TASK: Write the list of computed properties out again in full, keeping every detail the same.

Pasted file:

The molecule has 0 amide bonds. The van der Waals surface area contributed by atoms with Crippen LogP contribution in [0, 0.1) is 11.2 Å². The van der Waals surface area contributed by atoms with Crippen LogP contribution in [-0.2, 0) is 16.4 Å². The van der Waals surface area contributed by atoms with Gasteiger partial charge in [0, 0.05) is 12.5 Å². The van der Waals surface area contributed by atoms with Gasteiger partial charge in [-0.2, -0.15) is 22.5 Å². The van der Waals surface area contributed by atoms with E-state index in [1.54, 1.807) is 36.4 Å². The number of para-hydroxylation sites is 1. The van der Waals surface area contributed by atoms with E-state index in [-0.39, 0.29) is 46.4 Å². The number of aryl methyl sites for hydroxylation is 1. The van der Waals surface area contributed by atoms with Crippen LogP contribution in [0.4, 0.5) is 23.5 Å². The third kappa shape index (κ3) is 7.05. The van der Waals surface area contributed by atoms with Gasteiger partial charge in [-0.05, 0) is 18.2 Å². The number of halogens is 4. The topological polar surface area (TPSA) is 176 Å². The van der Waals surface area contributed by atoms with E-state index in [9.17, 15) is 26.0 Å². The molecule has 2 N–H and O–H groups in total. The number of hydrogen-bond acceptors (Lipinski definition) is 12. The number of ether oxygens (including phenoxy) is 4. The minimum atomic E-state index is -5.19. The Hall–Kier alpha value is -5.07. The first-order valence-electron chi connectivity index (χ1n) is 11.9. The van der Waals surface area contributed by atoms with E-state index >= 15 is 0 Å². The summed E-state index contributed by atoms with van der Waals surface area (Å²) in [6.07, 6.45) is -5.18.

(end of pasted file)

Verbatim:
The molecule has 0 amide bonds. The van der Waals surface area contributed by atoms with Crippen LogP contribution in [0, 0.1) is 11.2 Å². The van der Waals surface area contributed by atoms with Crippen LogP contribution in [-0.2, 0) is 16.4 Å². The van der Waals surface area contributed by atoms with Gasteiger partial charge in [0, 0.05) is 12.5 Å². The van der Waals surface area contributed by atoms with Gasteiger partial charge in [-0.2, -0.15) is 22.5 Å². The van der Waals surface area contributed by atoms with E-state index in [1.54, 1.807) is 36.4 Å². The number of para-hydroxylation sites is 1. The van der Waals surface area contributed by atoms with E-state index in [-0.39, 0.29) is 46.4 Å². The number of aryl methyl sites for hydroxylation is 1. The van der Waals surface area contributed by atoms with Crippen LogP contribution in [0.4, 0.5) is 23.5 Å². The third kappa shape index (κ3) is 7.05. The van der Waals surface area contributed by atoms with Gasteiger partial charge in [-0.05, 0) is 18.2 Å². The number of halogens is 4. The topological polar surface area (TPSA) is 176 Å². The van der Waals surface area contributed by atoms with E-state index in [9.17, 15) is 26.0 Å². The molecule has 2 N–H and O–H groups in total. The number of hydrogen-bond acceptors (Lipinski definition) is 12. The number of ether oxygens (including phenoxy) is 4. The minimum atomic E-state index is -5.19. The Hall–Kier alpha value is -5.07. The first-order valence-electron chi connectivity index (χ1n) is 11.9. The van der Waals surface area contributed by atoms with E-state index >= 15 is 0 Å². The summed E-state index contributed by atoms with van der Waals surface area (Å²) in [6.07, 6.45) is -5.18.